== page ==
Unemployment rates rising disproportionately affects Black women, new data shows.

Black unemployment rising, Black women hit hardest.

June 20th 2023.

Unemployment rates rising disproportionately affects Black women, new data shows.
Recent employment data from the U.S. Bureau of Labor Statistics have revealed a worrying spike in unemployment rates among Black women. This unexpected change is particularly concerning given the country’s record low unemployment levels over the past year.

The unemployment rate for Black women was 4.4% in April 2023. However, this statistic had increased to 5.3% by May, leading to a substantial toll on the country’s overall unemployment rates.

Nick Bunker, the economic research director at the Indeed Hiring Lab, addressed the rise in Black unemployment, telling NBC News, “This was the most troubling sign in this report. Almost half of the increase in the number of unemployed workers was due to a spike in Black unemployment. This might be statistical noise, or it could be a sign of Black workers’ disproportionately bearing the brunt of a rise in joblessness.”

The data also highlight gender as a factor in the significant job loss within the Black labor force. Black women have been burdened with most of the fallout, according to the Bureau of Labor Statistics report. The unemployment rate for Black men has also seen an unwelcome increase, from 4.5% to 5.6%.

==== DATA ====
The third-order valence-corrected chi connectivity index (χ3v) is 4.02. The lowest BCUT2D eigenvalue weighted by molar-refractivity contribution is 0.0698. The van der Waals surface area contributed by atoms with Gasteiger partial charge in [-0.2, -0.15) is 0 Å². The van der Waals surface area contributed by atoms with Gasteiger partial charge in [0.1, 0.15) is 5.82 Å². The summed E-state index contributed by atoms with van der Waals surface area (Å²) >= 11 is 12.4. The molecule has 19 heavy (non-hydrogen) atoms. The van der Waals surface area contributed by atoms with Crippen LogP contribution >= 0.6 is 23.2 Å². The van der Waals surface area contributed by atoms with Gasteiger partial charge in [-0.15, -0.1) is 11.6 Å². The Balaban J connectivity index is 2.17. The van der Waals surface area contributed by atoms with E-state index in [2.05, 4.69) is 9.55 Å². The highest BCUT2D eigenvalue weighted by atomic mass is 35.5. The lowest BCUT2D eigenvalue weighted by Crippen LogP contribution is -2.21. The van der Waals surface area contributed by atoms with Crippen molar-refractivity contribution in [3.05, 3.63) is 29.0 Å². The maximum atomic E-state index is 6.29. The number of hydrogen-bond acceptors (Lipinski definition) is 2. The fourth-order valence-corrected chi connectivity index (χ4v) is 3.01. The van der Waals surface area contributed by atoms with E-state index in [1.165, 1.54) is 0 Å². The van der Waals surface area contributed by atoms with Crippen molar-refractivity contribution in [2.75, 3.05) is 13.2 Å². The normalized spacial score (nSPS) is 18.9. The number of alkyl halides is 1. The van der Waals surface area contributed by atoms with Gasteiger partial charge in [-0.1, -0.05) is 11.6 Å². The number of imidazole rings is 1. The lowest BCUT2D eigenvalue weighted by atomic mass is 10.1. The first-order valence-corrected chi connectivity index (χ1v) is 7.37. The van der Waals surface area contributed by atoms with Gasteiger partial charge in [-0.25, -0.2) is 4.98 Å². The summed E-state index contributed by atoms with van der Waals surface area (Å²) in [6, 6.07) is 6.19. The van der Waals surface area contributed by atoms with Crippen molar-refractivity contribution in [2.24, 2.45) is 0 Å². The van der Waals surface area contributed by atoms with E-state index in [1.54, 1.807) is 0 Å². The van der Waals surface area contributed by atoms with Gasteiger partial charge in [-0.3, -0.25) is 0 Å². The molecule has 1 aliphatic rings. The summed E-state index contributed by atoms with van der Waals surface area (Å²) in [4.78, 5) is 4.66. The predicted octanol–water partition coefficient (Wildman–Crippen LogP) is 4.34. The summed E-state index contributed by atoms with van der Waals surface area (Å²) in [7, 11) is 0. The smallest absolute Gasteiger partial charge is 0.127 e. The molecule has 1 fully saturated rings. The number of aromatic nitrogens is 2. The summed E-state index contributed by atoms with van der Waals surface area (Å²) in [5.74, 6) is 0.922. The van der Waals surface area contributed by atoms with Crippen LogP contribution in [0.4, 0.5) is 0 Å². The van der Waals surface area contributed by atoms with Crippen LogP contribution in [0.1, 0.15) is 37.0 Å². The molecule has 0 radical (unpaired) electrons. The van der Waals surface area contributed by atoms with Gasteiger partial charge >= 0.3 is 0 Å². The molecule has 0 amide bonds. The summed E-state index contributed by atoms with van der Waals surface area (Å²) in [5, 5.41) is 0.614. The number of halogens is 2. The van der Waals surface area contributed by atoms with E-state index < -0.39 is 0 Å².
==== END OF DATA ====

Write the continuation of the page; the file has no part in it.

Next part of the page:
This rise in unemployment rates came as a surprise to many laborers. Last month, CNBC reported that the unemployment rate for Black workers had reached its lowest point in over five decades. NBC News noted that an influx of jobs within the transportation and warehouse sector had made it possible for many Black men to find work, which contributed to the low unemployment rates.

Unfortunately, these changes will have a significant impact on Black households. Valerie Wilson, director of the Economic Policy Institute’s Program on Race, Ethnicity, and Economy, told NBC News, “That level of economic insecurity, I think, feeds into the more harmful impact of a job loss when you don’t have another earner in your household income. And then if there are not sufficient savings to sort of fill in that loss of income until someone can find a job.”

These changes are a stark contrast to the previous years. Black unemployment rates remain considerably low in light of the 2020 record high of 16.8%, as reported by Axios. Regardless, the sudden shift in statistics is a cause for concern for many Black laborers.

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